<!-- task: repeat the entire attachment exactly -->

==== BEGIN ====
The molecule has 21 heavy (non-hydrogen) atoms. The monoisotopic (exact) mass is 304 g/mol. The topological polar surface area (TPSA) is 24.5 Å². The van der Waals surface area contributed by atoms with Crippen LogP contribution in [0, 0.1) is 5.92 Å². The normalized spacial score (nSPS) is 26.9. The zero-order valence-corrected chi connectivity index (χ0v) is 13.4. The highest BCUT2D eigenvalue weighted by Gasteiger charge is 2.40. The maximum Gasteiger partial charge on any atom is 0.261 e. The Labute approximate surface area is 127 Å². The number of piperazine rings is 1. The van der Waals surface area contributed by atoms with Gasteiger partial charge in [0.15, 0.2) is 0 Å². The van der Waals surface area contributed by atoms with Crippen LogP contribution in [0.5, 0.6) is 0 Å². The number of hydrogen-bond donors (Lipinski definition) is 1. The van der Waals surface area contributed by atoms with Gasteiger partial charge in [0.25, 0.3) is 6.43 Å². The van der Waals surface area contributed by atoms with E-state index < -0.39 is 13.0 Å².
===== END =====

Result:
The molecule has 21 heavy (non-hydrogen) atoms. The monoisotopic (exact) mass is 304 g/mol. The topological polar surface area (TPSA) is 24.5 Å². The van der Waals surface area contributed by atoms with Crippen LogP contribution in [0, 0.1) is 5.92 Å². The normalized spacial score (nSPS) is 26.9. The zero-order valence-corrected chi connectivity index (χ0v) is 13.4. The highest BCUT2D eigenvalue weighted by Gasteiger charge is 2.40. The maximum Gasteiger partial charge on any atom is 0.261 e. The Labute approximate surface area is 127 Å². The number of piperazine rings is 1. The van der Waals surface area contributed by atoms with Gasteiger partial charge in [0.15, 0.2) is 0 Å². The van der Waals surface area contributed by atoms with Crippen LogP contribution in [0.5, 0.6) is 0 Å². The number of hydrogen-bond donors (Lipinski definition) is 1. The van der Waals surface area contributed by atoms with Gasteiger partial charge in [0.25, 0.3) is 6.43 Å². The van der Waals surface area contributed by atoms with E-state index < -0.39 is 13.0 Å².